7. Counsellor

People with social anxiety often make excellent counsellors.
This might sound like a strange choice – as it involves talking people all day…

But there’s a big difference between the controlled environment of a counselling session and regular social situations. As a counsellor, you’ll spend most of your time listening and encouraging others to speak. A job that’s focused on helping people can also help reduce your anxiety.

As a bonus, people with social anxiety tend to be great listeners and have strong empathy.

8. IT

There are a variety of IT careers that are great for people with anxiety.
I’ve already included computer programmer on this list, but most jobs in the IT world can provide a high-paying career with minimal anxiety. As long as you enjoy computers and keeping up with the latest technology, there are almost endless IT careers.

  • Network administrator
  • IT Helpdesk
  • Data Analyst

9. Landscaping or Gardening

Gardening is an outdoor career that can be highly rewarding.
If you love spending time outdoors – or just hate the thought of an office – a career in gardening or landscaping is worth considering.

As a gardener, you’ll have a choice between working for a company, being a resident gardener or running your own business. The latter option can be the most financially rewarding, but you’ll need to “sell” to customers and be confident in your work.

10. Medical and Health Tech

Jobs in medical technology can be rewarding and challenging
Advanced medical technology is becoming increasingly important – and has also created a range of new jobs. If the thought of using medical technology to diagnose and help patients sounds exciting, a career in this field could be highly rewarding.

It’s true that you’ll need to interact with patients. But this is limited to short meetings in a setting that’s focused on helping them.

  • Biomedical engineer
  • Ultrasound technician
  • Medical scanning technician

5 Jobs for Teens With Social Anxiety

The above list if mainly focused on careers, but what if you’re a teen with social anxiety? Or if you want a short-term job to pay the bills?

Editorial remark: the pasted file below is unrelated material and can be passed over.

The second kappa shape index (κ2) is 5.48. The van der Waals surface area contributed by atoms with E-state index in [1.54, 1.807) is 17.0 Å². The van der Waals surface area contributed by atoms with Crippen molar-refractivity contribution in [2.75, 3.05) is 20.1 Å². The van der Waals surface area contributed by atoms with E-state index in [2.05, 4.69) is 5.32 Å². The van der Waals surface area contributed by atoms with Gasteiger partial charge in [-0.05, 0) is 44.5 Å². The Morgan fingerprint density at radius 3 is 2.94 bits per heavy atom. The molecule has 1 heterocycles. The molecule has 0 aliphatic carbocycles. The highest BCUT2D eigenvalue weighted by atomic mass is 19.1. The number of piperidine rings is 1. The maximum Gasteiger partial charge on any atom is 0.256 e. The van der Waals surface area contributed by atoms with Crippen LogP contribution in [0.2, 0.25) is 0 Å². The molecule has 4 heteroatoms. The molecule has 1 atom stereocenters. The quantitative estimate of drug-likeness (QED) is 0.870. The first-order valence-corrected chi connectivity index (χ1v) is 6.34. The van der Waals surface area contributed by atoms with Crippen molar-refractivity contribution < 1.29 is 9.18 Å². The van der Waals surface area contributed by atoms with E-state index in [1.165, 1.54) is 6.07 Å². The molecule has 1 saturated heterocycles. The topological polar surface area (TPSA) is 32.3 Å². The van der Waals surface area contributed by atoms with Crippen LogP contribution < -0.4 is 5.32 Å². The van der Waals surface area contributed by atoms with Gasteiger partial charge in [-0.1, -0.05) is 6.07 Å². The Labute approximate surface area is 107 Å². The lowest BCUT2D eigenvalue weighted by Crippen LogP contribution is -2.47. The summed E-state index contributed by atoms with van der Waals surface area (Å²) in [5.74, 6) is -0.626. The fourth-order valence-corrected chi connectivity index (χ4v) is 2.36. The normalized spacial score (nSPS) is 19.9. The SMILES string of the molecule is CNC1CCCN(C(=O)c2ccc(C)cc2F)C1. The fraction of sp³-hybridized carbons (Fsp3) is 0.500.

Here are five part-time jobs that are great for teens with social anxiety. These require little or no social interaction, but can provide a solid part-time income while you work on your social skills.

  1. Working in a library
  2. Dog walker/sitting
  3. Private tutoring
  4. Cleaning
  5. Supermarket shelf stacking

Aren’t These Jobs Just Hiding the Problem?

This is a fair point. The goal of SocialAnxietyShortcuts.com is to help you overcome social anxiety – not hide from it. There’s certainly a temptation to choose a job that’s socially “easy” but that doesn’t force you to grow.

Even so, I don’t think choosing one of the careers above is a way of hiding the problem.

There are almost no jobs that don’t require some form of human interaction. Even jobs such as writing require discussions with your editor, interviewing interesting people or talking to potential clients. You’ll also need to practice interviews and other important skills.

Over time, this can lessen anxiety and allow you to take on increasingly social roles.

You also might have noticed a common theme in the careers above. Each offers plenty of opportunity for low-stakes interactions with colleagues, clients or other people – but without the pressure of feeling you need to create a deep bond or friendship.